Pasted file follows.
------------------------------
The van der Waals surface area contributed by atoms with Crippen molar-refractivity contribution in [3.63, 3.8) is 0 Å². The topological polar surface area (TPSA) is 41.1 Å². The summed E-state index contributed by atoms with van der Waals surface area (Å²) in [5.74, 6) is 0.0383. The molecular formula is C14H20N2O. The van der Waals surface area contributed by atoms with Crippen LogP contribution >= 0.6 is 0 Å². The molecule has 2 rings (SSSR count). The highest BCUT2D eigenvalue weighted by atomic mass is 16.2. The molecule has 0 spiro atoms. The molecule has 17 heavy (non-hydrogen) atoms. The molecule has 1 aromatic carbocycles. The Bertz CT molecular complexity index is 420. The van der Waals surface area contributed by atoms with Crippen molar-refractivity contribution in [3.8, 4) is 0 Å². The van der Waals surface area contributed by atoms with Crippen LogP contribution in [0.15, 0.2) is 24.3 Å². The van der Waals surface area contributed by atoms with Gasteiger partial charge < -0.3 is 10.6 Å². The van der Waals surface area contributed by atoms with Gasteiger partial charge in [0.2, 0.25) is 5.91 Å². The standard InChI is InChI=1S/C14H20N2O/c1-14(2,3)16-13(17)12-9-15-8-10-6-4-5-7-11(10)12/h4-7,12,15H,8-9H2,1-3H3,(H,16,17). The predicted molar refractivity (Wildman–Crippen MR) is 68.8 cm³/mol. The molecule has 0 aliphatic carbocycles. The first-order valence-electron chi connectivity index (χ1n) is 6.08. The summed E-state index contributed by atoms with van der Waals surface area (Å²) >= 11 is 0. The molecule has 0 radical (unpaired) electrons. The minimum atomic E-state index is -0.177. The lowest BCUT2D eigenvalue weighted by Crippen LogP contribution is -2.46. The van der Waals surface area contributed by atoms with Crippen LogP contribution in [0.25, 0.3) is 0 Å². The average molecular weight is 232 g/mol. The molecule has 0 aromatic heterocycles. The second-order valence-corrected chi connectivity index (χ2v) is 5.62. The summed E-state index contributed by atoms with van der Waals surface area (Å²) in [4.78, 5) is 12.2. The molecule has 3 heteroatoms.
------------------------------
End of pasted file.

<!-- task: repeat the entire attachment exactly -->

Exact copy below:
The van der Waals surface area contributed by atoms with Crippen molar-refractivity contribution in [3.63, 3.8) is 0 Å². The topological polar surface area (TPSA) is 41.1 Å². The summed E-state index contributed by atoms with van der Waals surface area (Å²) in [5.74, 6) is 0.0383. The molecular formula is C14H20N2O. The van der Waals surface area contributed by atoms with Crippen LogP contribution >= 0.6 is 0 Å². The molecule has 2 rings (SSSR count). The highest BCUT2D eigenvalue weighted by atomic mass is 16.2. The molecule has 0 spiro atoms. The molecule has 17 heavy (non-hydrogen) atoms. The molecule has 1 aromatic carbocycles. The Bertz CT molecular complexity index is 420. The van der Waals surface area contributed by atoms with Crippen molar-refractivity contribution in [3.8, 4) is 0 Å². The van der Waals surface area contributed by atoms with Crippen LogP contribution in [0.15, 0.2) is 24.3 Å². The van der Waals surface area contributed by atoms with Gasteiger partial charge < -0.3 is 10.6 Å². The van der Waals surface area contributed by atoms with Gasteiger partial charge in [0.2, 0.25) is 5.91 Å². The standard InChI is InChI=1S/C14H20N2O/c1-14(2,3)16-13(17)12-9-15-8-10-6-4-5-7-11(10)12/h4-7,12,15H,8-9H2,1-3H3,(H,16,17). The predicted molar refractivity (Wildman–Crippen MR) is 68.8 cm³/mol. The molecule has 0 aliphatic carbocycles. The first-order valence-electron chi connectivity index (χ1n) is 6.08. The summed E-state index contributed by atoms with van der Waals surface area (Å²) >= 11 is 0. The molecule has 0 radical (unpaired) electrons. The minimum atomic E-state index is -0.177. The lowest BCUT2D eigenvalue weighted by Crippen LogP contribution is -2.46. The van der Waals surface area contributed by atoms with Crippen LogP contribution in [0.25, 0.3) is 0 Å². The average molecular weight is 232 g/mol. The molecule has 0 aromatic heterocycles. The second-order valence-corrected chi connectivity index (χ2v) is 5.62. The summed E-state index contributed by atoms with van der Waals surface area (Å²) in [4.78, 5) is 12.2. The molecule has 3 heteroatoms.